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A post by Yakk alerted me to the idea of named operators in C++. This look splendid (albeit very unorthodox). For instance, the following code can be made to compile trivially:

vector<int> vec{ 1, 2, 3 };

cout << "3 in " << vec << ": " << (3 <in> vec) << '\n'
     << "5 in " << vec << ": " << (5 <in> vec) << '\n';

Of course the whole thing has to be generic so any binary function-like thing can be used to define operators, e.g.

auto in = make_named_operator(
    [](int i, vector<int> const& x) {
        return find(begin(x), end(x), i) != end(x);

I’d like to know whether the following implementation is sufficient to handle all “interesting”1 cases, and whether it’s robust. For instance, I’m storing the operands in references. That should work since they’re only stored until after the expression has completed, and thus should never go stale. I’m especially interested in feedback on the return types of the operator functions below and on the design rationale of using the <…> syntax for named operators.2

It seems to handle templates as well as a mixture of different types (and cv-qualification).

#include <utility>

template <typename F>
struct named_operator_wrapper {
    F f;

template <typename T, typename F>
struct named_operator_lhs {
    F f;
    T& value;

template <typename T, typename F>
inline named_operator_lhs<T, F> operator <(T& lhs, named_operator_wrapper<F> rhs) {
    return {rhs.f, lhs};

template <typename T, typename F>
inline named_operator_lhs<T const, F> operator <(T const& lhs, named_operator_wrapper<F> rhs) {
    return {rhs.f, lhs};

template <typename T1, typename T2, typename F>
inline auto operator >(named_operator_lhs<T1, F> const& lhs, T2 const& rhs)
    -> decltype(lhs.f(std::declval<T1>(), std::declval<T2>()))
    return lhs.f(lhs.value, rhs);

template <typename T1, typename T2, typename F>
inline auto operator >=(named_operator_lhs<T1, F> const& lhs, T2 const& rhs)
    -> decltype(lhs.value = lhs.f(std::declval<T1>(), std::declval<T2>()))
    return lhs.value = lhs.f(lhs.value, rhs);

template <typename F>
inline constexpr named_operator_wrapper<F> make_named_operator(F f) {
    return {f};

For the interested, a full example implementation is on GitHub.

1 <insert your definition of “interesting” here>

2 I considered other alternatives, such as %…% which is used by R, and allowing different operators (as done by Yakk) to allow for different operator precedences but I decided against that because I think it makes operator precedence even more complicated than it already is in C++.

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Now C++ has <tothepowerof> operator –  Bartek Banachewicz Feb 26 '13 at 18:25
Very clever. BUT with great power comes the opportunity to abuse and confuse. –  Loki Astari Mar 1 '13 at 19:46
I think that all operator may be constexpr. –  Jarod42 Feb 26 at 16:14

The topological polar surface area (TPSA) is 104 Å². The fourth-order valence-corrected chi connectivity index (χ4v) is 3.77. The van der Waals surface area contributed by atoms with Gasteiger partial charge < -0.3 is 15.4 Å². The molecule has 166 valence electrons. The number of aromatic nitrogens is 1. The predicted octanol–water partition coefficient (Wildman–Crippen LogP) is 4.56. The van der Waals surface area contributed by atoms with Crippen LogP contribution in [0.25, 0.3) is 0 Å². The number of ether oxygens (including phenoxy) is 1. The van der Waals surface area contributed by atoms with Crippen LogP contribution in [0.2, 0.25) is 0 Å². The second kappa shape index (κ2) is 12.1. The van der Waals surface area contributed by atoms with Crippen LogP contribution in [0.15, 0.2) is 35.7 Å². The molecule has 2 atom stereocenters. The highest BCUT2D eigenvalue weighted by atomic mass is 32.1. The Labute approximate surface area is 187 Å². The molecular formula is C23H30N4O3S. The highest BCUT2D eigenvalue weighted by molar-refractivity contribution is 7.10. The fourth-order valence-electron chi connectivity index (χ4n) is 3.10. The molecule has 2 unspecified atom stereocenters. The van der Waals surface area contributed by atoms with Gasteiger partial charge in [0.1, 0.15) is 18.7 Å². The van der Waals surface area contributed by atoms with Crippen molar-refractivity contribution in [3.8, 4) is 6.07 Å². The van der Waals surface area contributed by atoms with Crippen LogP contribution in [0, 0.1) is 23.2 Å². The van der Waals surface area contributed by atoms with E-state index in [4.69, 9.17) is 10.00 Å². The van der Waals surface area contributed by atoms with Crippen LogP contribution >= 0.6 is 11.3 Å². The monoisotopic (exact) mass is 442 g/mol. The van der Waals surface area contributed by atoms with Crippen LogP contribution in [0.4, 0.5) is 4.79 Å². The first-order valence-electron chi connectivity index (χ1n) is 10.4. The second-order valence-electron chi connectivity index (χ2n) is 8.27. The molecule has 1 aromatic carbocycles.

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1 Answer

up vote 8 down vote accepted

I would add rvalue reference support with moving of temporaries.

<op> seems to be too low precidence to be practical - you end up having to (bracket) everything (as demonstrated above). % at least binds tightly.

I do like a <op>= b. Better than my a +op= b.

Forwarding operator() from the operator to the function lets you forget the function behind the operator entirely: in(3, vec) -- very Haskell.

N ary infix operators that defer application of f allow s <append> s2 <append> s3 to run as efficiently as possible. But doing that cleanly might be hard.

Not sure what inline is intended to do above.

For an interesting test case, implement (std::future<T> %then% [](T)->U)->std::future<U> (where that lambda is a placeholder for a functor)

Block some copy and move ctors to prevent persistance, and friend the approriate operators.

As noted, I allowed arbitrary binary operators (chosen when you make_infix) to bracket the named operator: the precidence of the resulting named operator exactly matches the bracketing operators. So +append+ has precidence of + and *in* has precidence of *. Of the 3 first use cases (lin alg, container append, then) for two of them the named operators where variants of existing operators, and matching their precidence seemed useful.

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inline is there to make this ODR compliant. I’m never sure whether templates actually need this (non-templates definitely do) but always adding it doesn’t hurt. Thanks for the feedback, those are some interesting ideas. –  Konrad Rudolph Feb 27 '13 at 9:11
@KonradRudolph templates are always inline (except perhaps for extern templates which nobody uses). –  rightfold Feb 27 '13 at 21:53
@Zoidberg (fully) specialized template functions do need inline apparently. And it is harmless elsewhere... –  Yakk Feb 27 '13 at 22:07
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